Source for this please: (none / 0) (#24)
    by oculus on Thu Feb 21, 2008 at 05:18:34 PM EST
    I know that Judge Amy St. Eve is an Obama supporter.

    Good point, except actually it's located in the (none / 0) (#106)
    by splashy on Sat Feb 23, 2008 at 01:32:19 PM EST
    Front of the brain, in the forebrain. People with  brain damage in that area from injury lose their impulse control, which is what you are talking about.

    It just seems like it's in the back, because we are all so emotional that it's not a loud voice.


    I'm sorry (none / 0) (#28)
    by thereyougo on Thu Feb 21, 2008 at 05:23:54 PM EST
    I haven't caught whatever Obamans have.

    I have tried to feel the rush  but can't.

    After GWB, I mean, really all I want is someone who will bring back the country post Clinton I.

    I felt better then. I can't get behind a moonbeam sorry, the country is in a huge mess and no one really knows the extent.

    I call it a steaming pile of manure awaits the next president.

    Heaven Forbid (none / 0) (#29)
    by tnthorpe on Thu Feb 21, 2008 at 05:24:05 PM EST
    that's there's excitement over a Democratic candidate.

    It's not the irrational exuberance it's being painted to be, since it's coming out of some deep-seated resentment the voting public has about the way their gov't has abandoned them.

    Excitement? (5.00 / 2) (#82)
    by echinopsia on Thu Feb 21, 2008 at 06:41:38 PM EST
    I'm plenty excited about Hillary as the first woman president. I've been waiting for it all my life.

    Just because we aren't picking paper cups out of her path, inventing new words, making cakes, underwear and jewelry, swooning over (borrowed) words at a rally, doesn't mean we aren't excited.

    I'm excited at the thought of a Democrat in the WH, period - but not so excited if it's an empty suit.

    My excitement is just a more mature, quiet kind. Not trendy.


    speak for yourself (5.00 / 1) (#86)
    by Kathy on Thu Feb 21, 2008 at 06:49:07 PM EST
    about the underwear...

    Edwards was my fave (none / 0) (#95)
    by tnthorpe on Thu Feb 21, 2008 at 08:05:40 PM EST
    but I'm not going to carp about the clear excitement that Obama is generating, nor do I think that Clinton's candidacy is unexciting. Sheesh, we have 2 candidates who have authentically historic chances here. Compared to the McCain/Huckabee race, why not revel in the excitement? Complaining about charisma and charged up supporters makes zero sense to me.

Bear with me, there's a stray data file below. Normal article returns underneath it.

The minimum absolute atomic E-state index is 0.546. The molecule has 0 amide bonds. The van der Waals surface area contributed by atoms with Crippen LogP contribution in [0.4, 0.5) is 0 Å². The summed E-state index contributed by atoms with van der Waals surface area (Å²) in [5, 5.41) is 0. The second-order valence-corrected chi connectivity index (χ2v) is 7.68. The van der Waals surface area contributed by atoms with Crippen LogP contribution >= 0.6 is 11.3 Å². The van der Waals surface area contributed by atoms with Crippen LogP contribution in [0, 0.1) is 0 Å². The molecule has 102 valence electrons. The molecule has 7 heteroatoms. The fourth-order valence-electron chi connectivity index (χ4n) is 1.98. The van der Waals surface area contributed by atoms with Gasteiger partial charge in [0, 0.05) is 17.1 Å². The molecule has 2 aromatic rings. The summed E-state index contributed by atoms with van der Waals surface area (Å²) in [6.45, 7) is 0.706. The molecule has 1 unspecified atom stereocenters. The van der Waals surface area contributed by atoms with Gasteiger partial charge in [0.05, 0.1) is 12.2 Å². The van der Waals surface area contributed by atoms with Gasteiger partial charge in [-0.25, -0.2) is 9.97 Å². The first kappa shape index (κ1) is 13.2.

Look at the Dem primary turnout: the question is how to keep that level of excitement alive in the GE. Down with charisma isn't exactly a rallying cry for the ages now is it?


    Making underwear? (none / 0) (#97)
    by Cream City on Thu Feb 21, 2008 at 08:15:32 PM EST
    Now that's just a foolish expenditure of our valuable time, when Vicki's Secret does it so well.

    Obama (none / 0) (#30)
    by mouth of the south on Thu Feb 21, 2008 at 05:24:37 PM EST
    This country has been through 7 years of something like warfare.  I'm not talking about the war in Iraq here but the war this Bush administration has waged against this country's people.  We have been lied to so many times that we have lost faith in everyone in the Washington government.  I think we Democrats are suffering from something like post traumatic stress.  We have have constantly bullied, called names, marginalized, cowed, and belittled.  Then suddenly someone comes along who lifts our spirits and tells us "Yes, we can" take back our government.  Personally, I am not swooning at the feet of Obama, but I do understand why people are drawn to him and his message of hope.  I am sick to death of politicians who constantly fail to stand up for the American people and fight for them.  If you watched the biographies of Clinton and Obama last night on MSNBC, you got a good picture of each of these candidates.  I learned more about Obama.  He has been living and working this message since he was in his early twenties.  It is not phony.  He got things done for ordinary people while he served in the Illinois legislature and he will do the same when he is President.  This is not a campaign slogan that he is using to get elected.  He has been fighting for ordinary people for over twenty years.  I believe that he will be a great President.  And like he says in his speeches, he will fail sometimes and he will make mistakes, but I know he will not give up as those in Washington have done.  He will keep fighting for us , the forgotten people, in this country.